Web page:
5. "some sort of ability to control the novel gametic mutations it inherits or passes on." I did imply that. Is this not what epigenetics is? There are certainly some examples where genes responds to environmental stresses and those modifications gets inherited. Epigenetics is in its infancy. Till a few decades ago, ideas that are now accepted under epigenetics, were being laughed at. (Late Stephen J. Gould despised Lamarck with gusto. A day may come when Gould will be looked down upon for this and other reasons.) Just look at Covid-19 virus. Within a year -- an extremely short time on the evolutionary scale -- it has mutated so that now it is more infectious. When 'random' mutations are favorable over and over -- despite having extreme odds against such occurrences -- then those mutations cannot truly be random. We just don't yet understand the underlying mechanism of the phenomenon.
  6. Arete, I had taken the phrase "Interactive" from the title of your own citation: "Interaction-based evolution".
  7. Arete, Your reply seems more meaningful than others. Thanks for the link at "they aren't actually random". (Some others have simply stated that thinking of the original question is wrong, without saying a word why? I was seeking discussion, not a verdict.) Most random mutations may be neutral, but number of harmful such mutations would surely exceed beneficial ones. Let me point out a scenario when beneficial mutation would have to occur in multiple places for evolution to move forward, increasing odds against it. For example, when oceanic creatures first started moving to land. To survive on land, they had to not be able to just drag/crawl their bodies in mud or dry land, but they also had to breath oxygen directly from air -- and face direct sunlight, etc. Therefore, multiple random beneficial mutations had to occur in concert to be of any help in survival. Could a phenomenon like epigenetics have not played a role, where a mutation is not random but "effortful" or "interactive"? Thanks.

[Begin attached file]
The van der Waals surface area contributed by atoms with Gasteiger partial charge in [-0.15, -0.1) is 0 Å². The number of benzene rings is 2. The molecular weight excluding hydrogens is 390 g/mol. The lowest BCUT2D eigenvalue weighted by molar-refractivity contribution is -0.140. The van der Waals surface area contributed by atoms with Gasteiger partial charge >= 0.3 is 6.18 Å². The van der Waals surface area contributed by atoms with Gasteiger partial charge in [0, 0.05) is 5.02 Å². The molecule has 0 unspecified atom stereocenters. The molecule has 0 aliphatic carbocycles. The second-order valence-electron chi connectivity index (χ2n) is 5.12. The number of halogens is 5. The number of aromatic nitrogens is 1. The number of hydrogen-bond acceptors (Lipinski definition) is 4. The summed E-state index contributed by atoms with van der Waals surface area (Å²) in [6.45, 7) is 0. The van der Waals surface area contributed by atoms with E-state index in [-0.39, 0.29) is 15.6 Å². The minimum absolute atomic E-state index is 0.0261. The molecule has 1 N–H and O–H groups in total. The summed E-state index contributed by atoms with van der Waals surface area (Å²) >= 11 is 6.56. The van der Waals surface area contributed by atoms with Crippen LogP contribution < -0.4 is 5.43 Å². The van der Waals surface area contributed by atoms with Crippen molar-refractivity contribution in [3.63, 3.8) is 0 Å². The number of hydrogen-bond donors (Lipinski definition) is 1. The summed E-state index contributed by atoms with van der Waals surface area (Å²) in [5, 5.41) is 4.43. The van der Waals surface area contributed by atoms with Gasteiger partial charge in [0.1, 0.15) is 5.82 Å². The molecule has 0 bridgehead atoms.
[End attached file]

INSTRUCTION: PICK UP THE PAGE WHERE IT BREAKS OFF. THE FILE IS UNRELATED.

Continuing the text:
8. Genes can mutate in about 7 ways, namely Missense mutation Nonsense mutation Insertion Deletion Duplication Frameshift mutation Repeat expansion In each of these mutation types, there are multiple possibilities, for example a deletion can happen in any portion of the gene and it can be small or large. All in all, there are at least hundreds of thousands of ways in which an average gene (that can build protein of 200 - 300 amino acids) can mutate. Only a very few of these mutation would be beneficial while most of them will be harmful. To think that random genetic mutations kept leading to beneficial changes over hundred of millions years is like saying a person can keep winning lottery over and over, even though each time his/her odds are 1 in 100,000 or 1 in 1,000,000. Is this line of thinking wrong? Could sheer randomness have led to so many refinements to various forms of life on the planet? Thanks.